Peter Gabriel: Bon Iver was introduced to me by my younger daughter, Melanie, who’s a big fan. When I first heard this track it immediately registered. I tried singing a couple of his songs, but this was the one that I could feel instinctively. The first arrangement that John did was all based around the brass, and although I loved what he had done, it felt too heavy and lacked contrast. Very late in the day I sat down at the piano and tried to find a really simple part for the verses, which then allows the brass entry to have more meaning. There were a couple of lines of lyrics that felt awkward at first, but the more time I spent with it the more natural it became. It is a beautiful song.

‘Listening Wind’

On the records of Talking Heads, there was sometimes the danger that David Byrne’s lyrics might get lost in the band’s clever, multi-layered arrangements. Here, on one of the less celebrated songs from their 1980 masterpiece Remain In Light, things are distinctly less cluttered. The song takes a measure of the confusion of a changing world (“He feels the presence of the wind beside him/ He feels the power of the past behind him”), revived here by Peter’s insistent vocals, pushed along by urgent gusts of strings.

Peter Gabriel: Talking Heads were always one of my favourite bands and Remain in Light my favourite album – everything was firing on all cylinders, from the lyrics and the vocals to the grooves Chris and Tina were generating with Brian (Eno)’s magical production input.

My Life in the Bush of Ghosts had been a great and influential record in terms of being one of the first to really utilise sampling intelligently. They were a band that understood the bottom end of the body – the grooves as well as tickling the brain with lots of ideas and inventiveness.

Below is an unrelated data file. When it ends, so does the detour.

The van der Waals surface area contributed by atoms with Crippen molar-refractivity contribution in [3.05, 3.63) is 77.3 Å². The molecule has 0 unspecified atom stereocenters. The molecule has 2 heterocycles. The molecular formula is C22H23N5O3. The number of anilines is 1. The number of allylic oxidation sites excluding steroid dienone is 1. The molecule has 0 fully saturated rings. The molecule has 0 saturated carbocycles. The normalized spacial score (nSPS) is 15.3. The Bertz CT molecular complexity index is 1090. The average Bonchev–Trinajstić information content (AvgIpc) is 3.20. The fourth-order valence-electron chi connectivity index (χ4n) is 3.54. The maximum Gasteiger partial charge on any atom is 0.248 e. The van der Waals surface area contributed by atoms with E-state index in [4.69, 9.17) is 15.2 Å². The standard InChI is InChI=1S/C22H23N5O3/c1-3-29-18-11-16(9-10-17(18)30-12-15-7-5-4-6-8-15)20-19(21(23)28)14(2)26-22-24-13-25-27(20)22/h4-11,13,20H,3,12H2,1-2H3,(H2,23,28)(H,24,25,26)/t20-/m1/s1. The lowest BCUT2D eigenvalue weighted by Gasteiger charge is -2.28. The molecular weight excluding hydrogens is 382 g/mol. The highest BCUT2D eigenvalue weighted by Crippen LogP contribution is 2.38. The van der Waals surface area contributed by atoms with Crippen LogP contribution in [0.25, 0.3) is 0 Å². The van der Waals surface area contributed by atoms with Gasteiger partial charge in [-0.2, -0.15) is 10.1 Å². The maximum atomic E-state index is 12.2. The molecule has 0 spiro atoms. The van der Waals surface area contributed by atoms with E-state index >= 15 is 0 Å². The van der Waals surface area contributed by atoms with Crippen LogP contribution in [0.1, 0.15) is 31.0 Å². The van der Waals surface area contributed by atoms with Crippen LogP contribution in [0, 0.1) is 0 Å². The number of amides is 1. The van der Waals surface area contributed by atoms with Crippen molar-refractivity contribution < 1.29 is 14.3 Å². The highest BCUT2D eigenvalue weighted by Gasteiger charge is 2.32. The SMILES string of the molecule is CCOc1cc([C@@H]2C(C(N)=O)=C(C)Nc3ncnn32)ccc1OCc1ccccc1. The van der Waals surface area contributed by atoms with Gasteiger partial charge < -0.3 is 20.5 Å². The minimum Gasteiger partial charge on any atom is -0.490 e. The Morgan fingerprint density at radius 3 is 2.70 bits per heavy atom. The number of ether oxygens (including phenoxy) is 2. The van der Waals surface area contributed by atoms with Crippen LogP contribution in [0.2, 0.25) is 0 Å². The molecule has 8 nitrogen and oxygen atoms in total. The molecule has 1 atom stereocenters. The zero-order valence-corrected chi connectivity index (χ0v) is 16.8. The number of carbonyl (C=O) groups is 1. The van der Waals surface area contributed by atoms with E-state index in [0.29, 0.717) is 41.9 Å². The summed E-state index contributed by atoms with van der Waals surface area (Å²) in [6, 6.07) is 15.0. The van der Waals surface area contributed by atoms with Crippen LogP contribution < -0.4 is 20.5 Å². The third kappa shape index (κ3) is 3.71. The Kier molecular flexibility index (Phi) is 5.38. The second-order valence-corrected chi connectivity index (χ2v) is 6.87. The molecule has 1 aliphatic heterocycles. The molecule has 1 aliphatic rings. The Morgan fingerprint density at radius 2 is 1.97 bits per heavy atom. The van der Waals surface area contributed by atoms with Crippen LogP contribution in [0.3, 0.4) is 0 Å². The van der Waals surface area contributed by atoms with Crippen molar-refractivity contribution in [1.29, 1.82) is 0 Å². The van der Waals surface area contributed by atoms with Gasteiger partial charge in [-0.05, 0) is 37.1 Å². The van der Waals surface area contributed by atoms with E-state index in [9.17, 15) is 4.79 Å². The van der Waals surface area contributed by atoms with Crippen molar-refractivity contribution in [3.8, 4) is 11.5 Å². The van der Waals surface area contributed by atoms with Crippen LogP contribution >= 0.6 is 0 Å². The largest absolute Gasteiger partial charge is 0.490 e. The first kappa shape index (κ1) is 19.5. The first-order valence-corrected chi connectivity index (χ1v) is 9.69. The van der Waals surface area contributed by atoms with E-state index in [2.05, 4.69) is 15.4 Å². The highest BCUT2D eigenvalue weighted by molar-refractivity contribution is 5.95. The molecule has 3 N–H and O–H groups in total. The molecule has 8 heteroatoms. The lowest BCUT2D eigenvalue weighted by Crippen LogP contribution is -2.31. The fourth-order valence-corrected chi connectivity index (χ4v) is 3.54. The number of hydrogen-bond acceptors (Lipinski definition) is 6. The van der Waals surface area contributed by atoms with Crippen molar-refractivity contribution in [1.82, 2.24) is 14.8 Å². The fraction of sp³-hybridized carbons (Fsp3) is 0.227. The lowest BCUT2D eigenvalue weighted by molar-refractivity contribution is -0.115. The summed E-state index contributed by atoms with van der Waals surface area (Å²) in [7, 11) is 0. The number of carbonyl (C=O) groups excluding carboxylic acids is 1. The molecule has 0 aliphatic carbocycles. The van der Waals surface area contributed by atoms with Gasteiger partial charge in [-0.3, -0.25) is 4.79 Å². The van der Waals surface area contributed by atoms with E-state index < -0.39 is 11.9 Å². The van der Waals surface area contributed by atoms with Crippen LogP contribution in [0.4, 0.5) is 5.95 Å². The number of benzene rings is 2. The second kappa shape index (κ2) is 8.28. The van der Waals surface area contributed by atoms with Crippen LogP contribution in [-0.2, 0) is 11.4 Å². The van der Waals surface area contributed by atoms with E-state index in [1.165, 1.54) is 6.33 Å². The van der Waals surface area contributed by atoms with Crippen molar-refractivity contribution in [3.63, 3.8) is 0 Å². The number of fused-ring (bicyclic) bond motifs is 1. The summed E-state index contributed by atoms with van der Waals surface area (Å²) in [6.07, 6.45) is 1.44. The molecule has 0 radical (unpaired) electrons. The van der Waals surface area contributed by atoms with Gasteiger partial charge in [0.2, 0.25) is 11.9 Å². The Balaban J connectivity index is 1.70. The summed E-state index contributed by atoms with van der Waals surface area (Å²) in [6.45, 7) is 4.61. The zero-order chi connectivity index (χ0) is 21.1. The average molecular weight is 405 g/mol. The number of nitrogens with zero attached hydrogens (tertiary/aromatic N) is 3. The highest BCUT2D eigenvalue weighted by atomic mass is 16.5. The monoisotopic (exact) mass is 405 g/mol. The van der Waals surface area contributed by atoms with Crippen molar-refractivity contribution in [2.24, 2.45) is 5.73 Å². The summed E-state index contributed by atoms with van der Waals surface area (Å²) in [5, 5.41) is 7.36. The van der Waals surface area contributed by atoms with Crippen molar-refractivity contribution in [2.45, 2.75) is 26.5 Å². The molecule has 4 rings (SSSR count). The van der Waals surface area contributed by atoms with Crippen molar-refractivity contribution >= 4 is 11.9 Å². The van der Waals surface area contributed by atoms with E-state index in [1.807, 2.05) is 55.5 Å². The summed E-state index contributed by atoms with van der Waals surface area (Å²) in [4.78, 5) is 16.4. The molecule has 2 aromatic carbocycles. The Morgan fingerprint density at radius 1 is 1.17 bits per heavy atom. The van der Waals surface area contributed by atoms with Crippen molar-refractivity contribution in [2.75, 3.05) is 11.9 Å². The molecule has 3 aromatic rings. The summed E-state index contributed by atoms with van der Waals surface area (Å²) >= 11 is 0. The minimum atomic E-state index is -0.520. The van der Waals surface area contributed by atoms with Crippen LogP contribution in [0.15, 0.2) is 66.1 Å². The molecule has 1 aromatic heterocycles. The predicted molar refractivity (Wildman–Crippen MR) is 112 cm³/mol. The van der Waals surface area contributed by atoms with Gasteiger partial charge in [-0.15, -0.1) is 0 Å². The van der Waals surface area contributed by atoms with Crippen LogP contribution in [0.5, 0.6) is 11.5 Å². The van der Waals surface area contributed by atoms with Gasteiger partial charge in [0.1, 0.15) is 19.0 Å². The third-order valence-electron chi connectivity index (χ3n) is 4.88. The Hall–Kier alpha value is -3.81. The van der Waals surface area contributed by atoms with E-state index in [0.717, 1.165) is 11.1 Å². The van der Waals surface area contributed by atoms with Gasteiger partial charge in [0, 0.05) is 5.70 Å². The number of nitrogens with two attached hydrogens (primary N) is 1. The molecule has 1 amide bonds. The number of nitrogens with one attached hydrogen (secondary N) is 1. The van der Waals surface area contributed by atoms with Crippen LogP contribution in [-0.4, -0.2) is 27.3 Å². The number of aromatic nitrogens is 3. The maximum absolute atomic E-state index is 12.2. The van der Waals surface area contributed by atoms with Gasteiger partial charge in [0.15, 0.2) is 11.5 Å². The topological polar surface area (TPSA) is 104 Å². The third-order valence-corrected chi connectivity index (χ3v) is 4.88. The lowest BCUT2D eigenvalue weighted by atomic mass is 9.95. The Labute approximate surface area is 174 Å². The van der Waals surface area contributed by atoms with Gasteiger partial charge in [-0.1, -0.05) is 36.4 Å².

In a way it is another dark lyric about terrorism, but eloquently and poetically expressed.

The big dilemma for us was whether our self-imposed rule of no drums would kill the song, as it had been built around a wonderful groove, without it, could this creature still manage walk? Although this was one of the songs that went through a lot of revisions before we nailed it, I think John has created a beautiful arc in the arrangement, despite very little harmonic movement.

‘The Power Of The Heart’

A recent Lou Reed composition, Peter abandons its author’s trademark gravelly delivery for an open vocal performance that, backed by unobtrusive piano and sympathetic orchestrations, places great emphasis on the song’s uncomplicated but moving melody. Simple things can be the most profound.

Peter Gabriel: I’ve known Lou for many years now and he’s written many great songs – he’s correctly taken very seriously as a great lyricist. At the Albert Hall when he was doing his Berlin show, he played this song at the end. It is a marriage proposal to Laurie (Anderson). I thought it was an extraordinarily beautiful lyric and song. However, I felt it needed a chorus figure or refrain to punctuate all the verses, and was quite nervous sending it back to Lou to see if he would approve this addition, as it was such a personal song. He wrote back very enthusiastically. Although Lou’s not the first name that comes to mind when you think of love songs, I am sure in years to come, because of its heart felt honesty, it will become a romantic classic.

‘My Body Is A Cage’

One of Peter’s more recent discoveries, Montreal’s Arcade Fire have forged a reputation for the intensity of their performances. Nonetheless, on this track from their astonishing Neon Bible album, Peter has ratcheted the intensity still further – an interpretation every inch as claustrophobic as the incarceration alluded to in the title.

Peter Gabriel: I love the title ‘My Body is a Cage’. My first impressions were of a man trapped in his body, not unlike the Butterfly and the Diving Bell, which I had then just seen. It also reminded me of the awkward moments in a relationship when what you are able to do, and what you want to do, are not lining up.

This was also an opportunity for John to throw a lot of paint on the canvas. The temptation was to edit the song down, and I insisted that we extend it and push it to the extreme. It won’t appeal to everyone, but I love the contrast with some of the really empty tracks.

Arcade Fire are an extraordinary group. Although large in number, there is a determined singular voice that emerges in a unique way. They have independently generated this vivid environment which they inhabit.

‘The Book Of Love’

Originally recorded by Peter some years ago this is a cult classic afforded the grand, cinematic treatment. One of the stand-outs from The Magnetic Fields’ three-disc opus 69 Love Songs, here deeply romantic strings remain unceasingly faithful to Stephin Merritt’s perceptive dissection of love’s simplicities.